The depth of this recession is prompting some scrutiny in the media, and soul-searching among policy wonks, on the plight of the long-term unemployed. Last week, the Wall Street Journal profiled several workers among the 5 million nationwide who have been out of work for at least half a year. Brookings’ own Ron Haskins wondered aloud whether the post-welfare reform social contract--government support in exchange for work--can hold up in an era of long-run unemployment.
While national data don’t reveal exactly where those 5 million workers live, recently released data from the Census Bureau offer a window on the labor markets that were already highly troubled in 2008, which almost certainly contain outsized shares of the long-run unemployed today. This map examines two measures for the 100 largest metro areas in the United States in 2008: unemployment (the share of adults not employed and actively looking for work), and labor force participation (the share of adults employed OR actively looking for work). It restricts these measures to working-age adults (age 25 to 64) who have a high school diploma or less, the educational group most severely impacted by the downturn. Where unemployment rates were already high in 2008, or labor force participation rates were low (signaling dropouts from the labor market), problems are likely to be even greater in 2009.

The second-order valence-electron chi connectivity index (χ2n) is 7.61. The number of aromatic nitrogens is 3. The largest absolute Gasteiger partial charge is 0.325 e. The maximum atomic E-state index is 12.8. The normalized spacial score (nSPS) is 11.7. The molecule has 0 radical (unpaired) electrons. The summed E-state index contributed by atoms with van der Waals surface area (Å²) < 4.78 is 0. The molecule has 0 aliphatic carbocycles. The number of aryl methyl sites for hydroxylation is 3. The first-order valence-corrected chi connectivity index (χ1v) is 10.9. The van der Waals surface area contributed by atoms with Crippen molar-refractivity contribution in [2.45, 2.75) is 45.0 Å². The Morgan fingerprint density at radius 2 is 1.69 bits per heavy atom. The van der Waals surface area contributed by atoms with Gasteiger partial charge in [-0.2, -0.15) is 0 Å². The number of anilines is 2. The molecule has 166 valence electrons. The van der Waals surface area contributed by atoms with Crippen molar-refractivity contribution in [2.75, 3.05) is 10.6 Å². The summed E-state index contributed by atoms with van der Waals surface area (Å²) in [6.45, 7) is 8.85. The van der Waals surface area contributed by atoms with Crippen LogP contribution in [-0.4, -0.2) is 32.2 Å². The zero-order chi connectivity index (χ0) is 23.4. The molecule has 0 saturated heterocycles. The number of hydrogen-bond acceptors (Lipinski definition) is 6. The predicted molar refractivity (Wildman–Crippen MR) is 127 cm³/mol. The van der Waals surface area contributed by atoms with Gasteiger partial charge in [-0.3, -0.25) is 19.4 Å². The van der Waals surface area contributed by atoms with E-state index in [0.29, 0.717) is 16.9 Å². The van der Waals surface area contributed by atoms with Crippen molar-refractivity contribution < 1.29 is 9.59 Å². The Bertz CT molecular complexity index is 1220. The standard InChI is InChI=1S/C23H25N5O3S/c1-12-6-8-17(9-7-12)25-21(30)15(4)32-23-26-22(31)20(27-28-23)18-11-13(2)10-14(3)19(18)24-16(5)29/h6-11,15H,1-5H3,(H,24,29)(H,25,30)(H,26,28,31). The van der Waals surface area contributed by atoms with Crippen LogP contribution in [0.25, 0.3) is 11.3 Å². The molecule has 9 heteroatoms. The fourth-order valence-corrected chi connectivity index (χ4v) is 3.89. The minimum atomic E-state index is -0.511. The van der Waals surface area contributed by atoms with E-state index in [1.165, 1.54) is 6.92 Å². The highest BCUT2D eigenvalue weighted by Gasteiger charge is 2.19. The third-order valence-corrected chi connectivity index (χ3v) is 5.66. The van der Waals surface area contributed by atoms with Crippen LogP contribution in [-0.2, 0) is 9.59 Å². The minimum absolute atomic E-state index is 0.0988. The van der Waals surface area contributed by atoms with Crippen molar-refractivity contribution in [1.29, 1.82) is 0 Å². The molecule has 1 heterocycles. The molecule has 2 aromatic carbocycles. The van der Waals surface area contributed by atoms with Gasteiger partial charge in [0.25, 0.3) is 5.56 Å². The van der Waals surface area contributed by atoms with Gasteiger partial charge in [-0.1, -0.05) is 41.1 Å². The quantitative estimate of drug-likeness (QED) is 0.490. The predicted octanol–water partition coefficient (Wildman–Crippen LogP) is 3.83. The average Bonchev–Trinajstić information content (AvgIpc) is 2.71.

There are roughly three clusters of these troubled labor markets. The first cluster is in California’s Central Valley, where the subprime mortgage crisis took hold early, and left many less educated workers from the housing sector in its wake. The second cluster is in the industrial Midwest, particularly auto-dependent communities around the Great Lakes that began shedding manufacturing jobs well in advance of the national downturn’s inception in December 2007. And the third cluster is in the Southeast, which includes some communities affected by the manufacturing downturn, as well as others that have exhibited longstanding employment problems among important demographic groups like less educated black men.
Some experts are beginning to talk about the need for subsidized employment to get disconnected workers reattached to the labor market in what may be a long economic recovery. Reasonable people disagree about the potential effectiveness of such programs, but the debate on how to help these workers is certainly a worthwhile one. A diverse group--regionally, demographically, and politically--of U.S. metro areas looks to have a stake in that evolving discussion.